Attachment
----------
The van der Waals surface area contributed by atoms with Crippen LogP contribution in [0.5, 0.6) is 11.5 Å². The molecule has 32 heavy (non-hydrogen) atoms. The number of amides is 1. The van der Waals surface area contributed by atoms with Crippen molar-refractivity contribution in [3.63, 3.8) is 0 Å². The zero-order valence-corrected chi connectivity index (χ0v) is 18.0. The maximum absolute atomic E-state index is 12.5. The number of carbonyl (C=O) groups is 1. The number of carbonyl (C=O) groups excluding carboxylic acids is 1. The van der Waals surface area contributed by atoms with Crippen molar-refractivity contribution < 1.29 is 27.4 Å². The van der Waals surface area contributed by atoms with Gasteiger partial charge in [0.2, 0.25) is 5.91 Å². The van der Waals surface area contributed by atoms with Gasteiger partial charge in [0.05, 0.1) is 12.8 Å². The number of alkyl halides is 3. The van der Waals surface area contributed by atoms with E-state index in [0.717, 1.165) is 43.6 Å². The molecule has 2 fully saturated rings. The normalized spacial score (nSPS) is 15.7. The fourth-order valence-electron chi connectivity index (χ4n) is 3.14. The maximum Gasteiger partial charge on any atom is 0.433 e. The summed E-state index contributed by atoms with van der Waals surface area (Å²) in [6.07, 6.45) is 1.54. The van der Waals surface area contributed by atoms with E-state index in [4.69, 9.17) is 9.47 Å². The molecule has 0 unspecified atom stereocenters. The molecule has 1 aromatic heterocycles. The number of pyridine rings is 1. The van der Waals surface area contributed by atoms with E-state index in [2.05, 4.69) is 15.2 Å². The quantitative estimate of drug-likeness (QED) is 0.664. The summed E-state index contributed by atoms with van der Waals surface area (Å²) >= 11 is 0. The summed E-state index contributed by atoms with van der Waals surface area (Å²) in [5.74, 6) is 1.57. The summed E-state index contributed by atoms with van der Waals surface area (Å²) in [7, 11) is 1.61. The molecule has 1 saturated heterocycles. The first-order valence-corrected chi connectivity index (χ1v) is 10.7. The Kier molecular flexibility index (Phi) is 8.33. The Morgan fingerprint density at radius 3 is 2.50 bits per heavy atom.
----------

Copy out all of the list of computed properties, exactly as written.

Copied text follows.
The van der Waals surface area contributed by atoms with Crippen LogP contribution in [0.5, 0.6) is 11.5 Å². The molecule has 32 heavy (non-hydrogen) atoms. The number of amides is 1. The van der Waals surface area contributed by atoms with Crippen molar-refractivity contribution in [3.63, 3.8) is 0 Å². The zero-order valence-corrected chi connectivity index (χ0v) is 18.0. The maximum absolute atomic E-state index is 12.5. The number of carbonyl (C=O) groups is 1. The number of carbonyl (C=O) groups excluding carboxylic acids is 1. The van der Waals surface area contributed by atoms with Crippen molar-refractivity contribution < 1.29 is 27.4 Å². The van der Waals surface area contributed by atoms with Gasteiger partial charge in [0.2, 0.25) is 5.91 Å². The van der Waals surface area contributed by atoms with Gasteiger partial charge in [0.05, 0.1) is 12.8 Å². The number of alkyl halides is 3. The van der Waals surface area contributed by atoms with E-state index in [0.717, 1.165) is 43.6 Å². The molecule has 2 fully saturated rings. The normalized spacial score (nSPS) is 15.7. The fourth-order valence-electron chi connectivity index (χ4n) is 3.14. The maximum Gasteiger partial charge on any atom is 0.433 e. The summed E-state index contributed by atoms with van der Waals surface area (Å²) in [6.07, 6.45) is 1.54. The van der Waals surface area contributed by atoms with E-state index in [4.69, 9.17) is 9.47 Å². The molecule has 0 unspecified atom stereocenters. The molecule has 1 aromatic heterocycles. The number of pyridine rings is 1. The van der Waals surface area contributed by atoms with E-state index in [2.05, 4.69) is 15.2 Å². The quantitative estimate of drug-likeness (QED) is 0.664. The summed E-state index contributed by atoms with van der Waals surface area (Å²) >= 11 is 0. The summed E-state index contributed by atoms with van der Waals surface area (Å²) in [5.74, 6) is 1.57. The summed E-state index contributed by atoms with van der Waals surface area (Å²) in [7, 11) is 1.61. The molecule has 1 saturated heterocycles. The first-order valence-corrected chi connectivity index (χ1v) is 10.7. The Kier molecular flexibility index (Phi) is 8.33. The Morgan fingerprint density at radius 3 is 2.50 bits per heavy atom.